At least 15 Western troops have been killed in Afghanistan in August. Attacks killed at least 44 U.S service members and 31 from other international military forces in July, according to military reports.
NATO declined to say exactly where the Marines were killed or immediately release other details of the attack.
Casualties among Afghans and international troops are climbing sharply as Western forces push deeper into Taliban territory ahead of Aug. 20 presidential elections. Most violence takes place in the south and east, the traditional bases of the ethnic Pashtun insurgents. But the Taliban has also been ramping up attacks in the relatively calmer west and north.
Local officials in southern Afghanistan said Thursday that roadside explosions and a U.S. airstrike had killed at least 15 people, .
The family was traveling in a tractor with a trailer through Garmser district Wednesday morning when they hit a mine laid in the road, Helmand province police chief Assadullah Sherzad said.
A spokesman for the governor of Helmand, Daud Ahmadi, said the driver of the tractor was killed along with his wife, two children and another woman. Two other women were wounded, Ahmadi said.
Afghan officials also said a roadside bomb killed five police officers and wounded three police in Helmand on Thursday.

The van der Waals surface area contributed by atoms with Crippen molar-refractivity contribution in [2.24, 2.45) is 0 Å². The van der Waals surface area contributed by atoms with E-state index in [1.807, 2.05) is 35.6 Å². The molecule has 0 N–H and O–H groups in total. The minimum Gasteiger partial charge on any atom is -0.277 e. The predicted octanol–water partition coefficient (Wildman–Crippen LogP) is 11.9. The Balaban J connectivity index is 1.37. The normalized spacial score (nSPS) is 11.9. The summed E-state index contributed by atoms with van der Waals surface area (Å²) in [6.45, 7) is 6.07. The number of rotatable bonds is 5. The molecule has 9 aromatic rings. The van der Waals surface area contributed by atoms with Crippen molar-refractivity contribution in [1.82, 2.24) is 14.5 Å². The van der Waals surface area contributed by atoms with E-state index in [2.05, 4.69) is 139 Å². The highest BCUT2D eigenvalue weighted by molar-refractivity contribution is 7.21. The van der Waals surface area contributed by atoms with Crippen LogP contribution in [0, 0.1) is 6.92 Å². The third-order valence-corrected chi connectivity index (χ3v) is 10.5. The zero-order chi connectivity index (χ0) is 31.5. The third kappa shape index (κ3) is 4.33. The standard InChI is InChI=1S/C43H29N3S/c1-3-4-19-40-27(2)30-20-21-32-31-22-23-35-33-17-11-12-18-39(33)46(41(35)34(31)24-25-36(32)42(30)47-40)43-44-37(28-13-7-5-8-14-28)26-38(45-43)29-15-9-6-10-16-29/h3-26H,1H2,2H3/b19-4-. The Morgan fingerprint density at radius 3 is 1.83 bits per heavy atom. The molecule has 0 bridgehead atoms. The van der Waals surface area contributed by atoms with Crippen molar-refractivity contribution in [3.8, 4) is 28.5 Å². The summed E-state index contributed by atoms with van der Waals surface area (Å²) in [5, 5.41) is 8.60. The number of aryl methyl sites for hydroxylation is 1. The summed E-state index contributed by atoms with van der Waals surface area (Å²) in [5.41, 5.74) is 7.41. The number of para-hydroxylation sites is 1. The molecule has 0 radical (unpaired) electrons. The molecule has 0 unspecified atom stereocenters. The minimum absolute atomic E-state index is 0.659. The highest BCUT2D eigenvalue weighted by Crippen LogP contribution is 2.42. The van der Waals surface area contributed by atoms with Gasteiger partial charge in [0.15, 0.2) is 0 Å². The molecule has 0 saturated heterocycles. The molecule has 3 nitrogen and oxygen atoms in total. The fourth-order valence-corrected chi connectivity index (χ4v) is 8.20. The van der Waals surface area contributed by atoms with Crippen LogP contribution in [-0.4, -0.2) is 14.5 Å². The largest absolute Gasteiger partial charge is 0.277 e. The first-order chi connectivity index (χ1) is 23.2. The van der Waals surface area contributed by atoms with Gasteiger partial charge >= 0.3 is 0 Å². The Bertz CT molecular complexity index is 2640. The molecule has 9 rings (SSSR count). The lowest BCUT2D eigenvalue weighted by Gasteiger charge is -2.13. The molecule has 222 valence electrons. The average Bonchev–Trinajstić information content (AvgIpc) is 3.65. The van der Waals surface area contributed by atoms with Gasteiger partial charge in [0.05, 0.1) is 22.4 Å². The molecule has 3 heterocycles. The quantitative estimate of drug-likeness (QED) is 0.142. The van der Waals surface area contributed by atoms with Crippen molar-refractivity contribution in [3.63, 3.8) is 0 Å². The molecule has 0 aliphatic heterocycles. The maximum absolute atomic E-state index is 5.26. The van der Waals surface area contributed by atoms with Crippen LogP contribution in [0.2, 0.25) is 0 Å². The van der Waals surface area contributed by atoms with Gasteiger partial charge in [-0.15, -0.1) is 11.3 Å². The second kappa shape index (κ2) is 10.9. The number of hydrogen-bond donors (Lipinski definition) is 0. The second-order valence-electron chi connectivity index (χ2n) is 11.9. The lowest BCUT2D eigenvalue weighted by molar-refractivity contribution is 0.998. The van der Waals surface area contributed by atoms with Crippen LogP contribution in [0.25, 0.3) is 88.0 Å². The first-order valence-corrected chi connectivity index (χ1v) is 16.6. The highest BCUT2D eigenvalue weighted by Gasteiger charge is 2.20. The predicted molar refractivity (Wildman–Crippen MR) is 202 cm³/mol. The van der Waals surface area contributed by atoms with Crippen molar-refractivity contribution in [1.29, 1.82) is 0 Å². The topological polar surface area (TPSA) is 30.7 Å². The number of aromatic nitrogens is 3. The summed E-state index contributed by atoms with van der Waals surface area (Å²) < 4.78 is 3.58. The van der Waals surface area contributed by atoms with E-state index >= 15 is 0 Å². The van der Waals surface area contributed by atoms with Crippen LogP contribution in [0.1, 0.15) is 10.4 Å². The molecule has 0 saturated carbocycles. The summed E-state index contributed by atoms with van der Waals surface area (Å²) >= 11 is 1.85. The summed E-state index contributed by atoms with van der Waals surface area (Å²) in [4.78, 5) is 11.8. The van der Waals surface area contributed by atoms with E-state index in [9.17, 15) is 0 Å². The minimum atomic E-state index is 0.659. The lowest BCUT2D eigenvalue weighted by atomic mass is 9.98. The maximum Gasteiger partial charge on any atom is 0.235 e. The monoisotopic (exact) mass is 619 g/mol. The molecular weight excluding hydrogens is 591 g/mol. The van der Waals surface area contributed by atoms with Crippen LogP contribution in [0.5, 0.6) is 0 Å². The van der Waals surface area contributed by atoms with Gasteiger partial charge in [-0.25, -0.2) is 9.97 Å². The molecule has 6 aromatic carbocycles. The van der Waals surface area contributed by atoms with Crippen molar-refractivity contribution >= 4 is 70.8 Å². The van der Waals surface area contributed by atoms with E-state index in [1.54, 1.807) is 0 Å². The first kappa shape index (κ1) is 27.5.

A police chief in a neighboring province said a Western airstrike Wednesday night killed five farmers loading cucumbers into a taxi. The U.S. initially said the men were militants who had been seen placing weapons into a van. The American military said later in the day that they had been seen planting wire-controlled roadside bombs.
A NATO spokesman, U.S. Navy Chief Petty Officer Brian Naranjo, said the military wanted to fully review video taken by the helicopter that launched the airstrike before providing a complete account of the incident.
District police chief Niaz Mohammad Sarhadi said the five were farmers trying to move cucumbers from the rural Zhari district to the city of Kandahar.
It is common for farmers to work at night in southern Afghanistan's blazing summer temperatures. Insurgents also plant bombs and move weapons in darkness, although U.S. aircraft can monitor them using night-vision equipment.
"We watched the guys loading small arms into a van for an hour before firing on it," said Lt. Cmdr. Christine Sidenstricker, a U.S. spokeswoman. "Our information is that they were loading munitions not cucumbers."
Thousands of additional U.S. and British forces have moved into southern Afghanistan to secure roads and population centers ahead of the vote. The insurgents have pledged to disrupt the election and have dramatically increased their use of roadside bombs against foreign and Afghan forces.
The U.S. and NATO have said protecting civilians is their highest priority and placed new restrictions on airstrikes last month in an attempt to limit civilian casualties.
The U.S. military also reported that one of its service members had been killed Wednesday by a roadside bomb in western Afghanistan.